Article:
NC State's school colors are red and white, although the original school colors were pink and blue.

The school mascot became the "Wolfpack" in 1922 after its students were described as behaving like a "wolf pack" at sporting events.

An NC State student wrote the words to the school's fight song in 1926:

NCSU Fight Song
Shout aloud to the men who will play the game to win
We're behind you, keep fighting for State---
Hold that line, hold 'em fast,
We'll reach victory at last
We're behind you, keep fighting for State---
Rise up to the fray and let your colors wave,
Shout out for dear old N.C. State --GO STATE!
And where-e'er we go,
we'll let the whole world know,
We're behind you, keep fighting for State.

Community Life

NC State is a land-grant institution and, as such, it encourages and promotes community involvement in every department through extension programs, engagement initiatives, economic development efforts and many partnerships with outside organizations.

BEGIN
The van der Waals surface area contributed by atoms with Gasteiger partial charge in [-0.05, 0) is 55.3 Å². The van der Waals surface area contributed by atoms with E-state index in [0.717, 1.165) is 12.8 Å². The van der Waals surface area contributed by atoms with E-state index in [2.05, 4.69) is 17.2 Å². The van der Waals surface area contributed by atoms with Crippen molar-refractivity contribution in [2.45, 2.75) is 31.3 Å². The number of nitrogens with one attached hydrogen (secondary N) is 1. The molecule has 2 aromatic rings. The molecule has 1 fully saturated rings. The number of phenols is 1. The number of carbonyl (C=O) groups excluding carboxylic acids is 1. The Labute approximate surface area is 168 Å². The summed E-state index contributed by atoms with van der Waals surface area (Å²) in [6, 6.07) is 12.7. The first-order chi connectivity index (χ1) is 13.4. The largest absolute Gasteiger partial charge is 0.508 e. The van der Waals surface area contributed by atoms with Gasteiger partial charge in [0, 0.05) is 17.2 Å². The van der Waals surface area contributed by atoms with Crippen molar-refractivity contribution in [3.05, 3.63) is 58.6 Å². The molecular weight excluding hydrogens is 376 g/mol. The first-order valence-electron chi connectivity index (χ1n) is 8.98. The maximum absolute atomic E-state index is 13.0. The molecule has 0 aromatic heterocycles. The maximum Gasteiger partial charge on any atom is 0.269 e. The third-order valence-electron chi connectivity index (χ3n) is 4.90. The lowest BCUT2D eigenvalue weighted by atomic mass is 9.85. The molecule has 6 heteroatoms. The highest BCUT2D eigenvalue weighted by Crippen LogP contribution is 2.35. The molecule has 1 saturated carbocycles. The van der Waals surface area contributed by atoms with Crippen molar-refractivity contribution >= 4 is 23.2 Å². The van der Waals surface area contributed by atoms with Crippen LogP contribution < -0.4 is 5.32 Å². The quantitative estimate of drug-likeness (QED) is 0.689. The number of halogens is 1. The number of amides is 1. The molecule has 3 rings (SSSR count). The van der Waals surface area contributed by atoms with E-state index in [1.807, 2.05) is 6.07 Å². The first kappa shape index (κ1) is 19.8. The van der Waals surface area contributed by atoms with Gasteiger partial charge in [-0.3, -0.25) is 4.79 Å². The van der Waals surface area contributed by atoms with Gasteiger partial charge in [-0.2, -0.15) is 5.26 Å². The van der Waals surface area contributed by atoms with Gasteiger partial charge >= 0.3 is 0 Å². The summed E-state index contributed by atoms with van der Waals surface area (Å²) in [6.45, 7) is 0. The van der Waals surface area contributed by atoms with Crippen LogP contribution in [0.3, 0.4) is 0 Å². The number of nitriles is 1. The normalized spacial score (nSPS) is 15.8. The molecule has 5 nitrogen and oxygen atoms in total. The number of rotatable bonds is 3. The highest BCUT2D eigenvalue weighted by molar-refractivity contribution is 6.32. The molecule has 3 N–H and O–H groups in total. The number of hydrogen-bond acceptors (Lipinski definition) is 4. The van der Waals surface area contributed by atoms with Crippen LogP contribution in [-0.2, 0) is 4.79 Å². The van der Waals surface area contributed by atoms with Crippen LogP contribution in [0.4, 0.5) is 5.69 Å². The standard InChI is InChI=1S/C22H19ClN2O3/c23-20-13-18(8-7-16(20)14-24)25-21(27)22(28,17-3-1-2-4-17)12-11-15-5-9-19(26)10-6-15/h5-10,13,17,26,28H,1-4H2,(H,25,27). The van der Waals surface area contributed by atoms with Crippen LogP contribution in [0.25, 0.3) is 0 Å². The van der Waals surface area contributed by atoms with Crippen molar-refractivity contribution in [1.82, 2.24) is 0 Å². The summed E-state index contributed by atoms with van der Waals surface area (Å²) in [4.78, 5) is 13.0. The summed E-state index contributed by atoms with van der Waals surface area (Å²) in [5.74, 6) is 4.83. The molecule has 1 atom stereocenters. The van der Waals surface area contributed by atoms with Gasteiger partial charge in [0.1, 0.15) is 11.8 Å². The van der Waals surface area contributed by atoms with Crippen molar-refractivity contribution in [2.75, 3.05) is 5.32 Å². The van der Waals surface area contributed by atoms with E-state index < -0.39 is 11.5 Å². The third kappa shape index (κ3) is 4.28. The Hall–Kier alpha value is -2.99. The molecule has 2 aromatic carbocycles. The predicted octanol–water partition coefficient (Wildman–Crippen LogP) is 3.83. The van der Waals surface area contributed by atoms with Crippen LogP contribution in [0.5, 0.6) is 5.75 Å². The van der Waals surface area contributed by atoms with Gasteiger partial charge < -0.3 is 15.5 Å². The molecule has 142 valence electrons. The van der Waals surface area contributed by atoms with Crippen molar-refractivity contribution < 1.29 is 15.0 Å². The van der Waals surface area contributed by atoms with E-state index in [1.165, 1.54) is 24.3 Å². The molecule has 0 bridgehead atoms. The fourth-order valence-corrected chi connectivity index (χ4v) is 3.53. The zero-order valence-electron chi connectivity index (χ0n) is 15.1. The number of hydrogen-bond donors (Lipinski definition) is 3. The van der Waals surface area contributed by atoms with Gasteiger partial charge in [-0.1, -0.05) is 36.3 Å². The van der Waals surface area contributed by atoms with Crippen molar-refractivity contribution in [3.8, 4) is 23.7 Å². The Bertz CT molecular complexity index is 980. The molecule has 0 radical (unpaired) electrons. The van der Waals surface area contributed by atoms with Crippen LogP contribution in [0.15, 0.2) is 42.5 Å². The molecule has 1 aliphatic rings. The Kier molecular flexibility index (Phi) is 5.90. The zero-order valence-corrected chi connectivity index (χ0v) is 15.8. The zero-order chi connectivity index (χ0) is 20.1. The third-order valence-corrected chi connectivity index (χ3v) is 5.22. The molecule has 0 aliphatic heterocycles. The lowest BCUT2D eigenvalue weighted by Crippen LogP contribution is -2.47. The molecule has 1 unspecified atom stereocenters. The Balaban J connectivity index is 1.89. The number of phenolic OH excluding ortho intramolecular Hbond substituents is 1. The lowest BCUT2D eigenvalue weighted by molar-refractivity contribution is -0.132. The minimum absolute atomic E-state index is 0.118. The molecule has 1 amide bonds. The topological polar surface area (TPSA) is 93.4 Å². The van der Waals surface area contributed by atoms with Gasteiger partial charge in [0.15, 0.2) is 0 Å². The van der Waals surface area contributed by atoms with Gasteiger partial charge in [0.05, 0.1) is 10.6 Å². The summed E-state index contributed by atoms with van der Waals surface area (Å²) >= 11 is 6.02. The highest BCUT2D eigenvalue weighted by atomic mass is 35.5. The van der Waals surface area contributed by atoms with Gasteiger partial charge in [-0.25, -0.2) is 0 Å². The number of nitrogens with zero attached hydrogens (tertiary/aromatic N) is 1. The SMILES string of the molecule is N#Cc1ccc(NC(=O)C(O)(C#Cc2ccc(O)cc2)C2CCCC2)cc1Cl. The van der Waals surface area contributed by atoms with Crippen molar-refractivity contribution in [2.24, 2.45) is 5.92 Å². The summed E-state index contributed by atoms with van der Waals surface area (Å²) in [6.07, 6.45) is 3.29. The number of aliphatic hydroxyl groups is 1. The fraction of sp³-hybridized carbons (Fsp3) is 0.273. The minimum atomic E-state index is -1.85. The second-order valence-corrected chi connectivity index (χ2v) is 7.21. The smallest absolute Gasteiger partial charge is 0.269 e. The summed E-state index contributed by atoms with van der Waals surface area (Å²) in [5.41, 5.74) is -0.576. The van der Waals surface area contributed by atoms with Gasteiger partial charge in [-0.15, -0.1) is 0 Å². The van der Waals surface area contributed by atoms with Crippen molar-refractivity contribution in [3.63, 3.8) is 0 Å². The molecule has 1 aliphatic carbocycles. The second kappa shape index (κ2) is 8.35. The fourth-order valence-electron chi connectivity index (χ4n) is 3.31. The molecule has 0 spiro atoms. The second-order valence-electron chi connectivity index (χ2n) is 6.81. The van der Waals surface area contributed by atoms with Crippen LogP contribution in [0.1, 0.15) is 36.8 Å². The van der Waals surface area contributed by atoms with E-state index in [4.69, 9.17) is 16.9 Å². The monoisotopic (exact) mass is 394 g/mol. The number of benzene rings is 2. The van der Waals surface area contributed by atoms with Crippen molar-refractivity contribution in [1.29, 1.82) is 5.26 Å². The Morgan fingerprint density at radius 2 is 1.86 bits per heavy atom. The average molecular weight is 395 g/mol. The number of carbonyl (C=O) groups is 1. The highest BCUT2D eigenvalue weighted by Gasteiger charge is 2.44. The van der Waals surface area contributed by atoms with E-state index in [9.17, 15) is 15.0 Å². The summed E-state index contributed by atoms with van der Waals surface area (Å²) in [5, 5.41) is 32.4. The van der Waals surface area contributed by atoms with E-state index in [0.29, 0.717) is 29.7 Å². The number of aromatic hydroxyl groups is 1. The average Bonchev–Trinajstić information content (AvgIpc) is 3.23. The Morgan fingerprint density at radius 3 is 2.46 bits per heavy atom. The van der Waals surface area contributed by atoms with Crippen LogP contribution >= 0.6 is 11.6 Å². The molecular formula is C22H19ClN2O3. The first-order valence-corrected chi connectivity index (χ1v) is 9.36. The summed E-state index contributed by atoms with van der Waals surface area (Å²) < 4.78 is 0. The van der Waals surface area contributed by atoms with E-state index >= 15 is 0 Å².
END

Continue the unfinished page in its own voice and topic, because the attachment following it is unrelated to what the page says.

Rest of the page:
Acceptance Rate

45.13

Student to Faculty Ratio

14:1

The University of Illinois at Urbana is the largest and oldest campus in the University of Illinois system and is a public research facility.

History

The University of Illinois at Urbana was established in 1867, after a bidding war between several Illinois cities. It was originally called the Illinois Industrial University and was founded under the 1862 Morrill Act. Students were first welcomed to the school on March 2, 1868. At that time there were only two faculty members. In 1885, the name of the school was changed to the University of Illinois. In 1982, the name was once again changed. It is now known as The University of Illinois at Urbana-Champagne.

Academics

The University of Illinois at Urbana has over 100 graduate and professional programs and more than 150 undergraduate programs. Their academic programs are ranked as some of the best in the world. The University is one of the United States' premier public universities.

Major academics include:

  • College of Applied Health Sciences
  • College of Agriculture, Consumer and Environmental Sciences
  • College of Education
  • College of Business
  • College of Engineering
  • College of Fine and Applied Arts
  • Graduate College
  • Division of General Sciences
  • College of Law
  • College of Liberal Arts and Sciences
  • School of Labor and Employment Relations
  • College of Media
  • Graduate School of Library and Information Sciences
  • College of Medicine at Urbana-Champagne
  • School of Social Work
  • College of Veterinary Medicine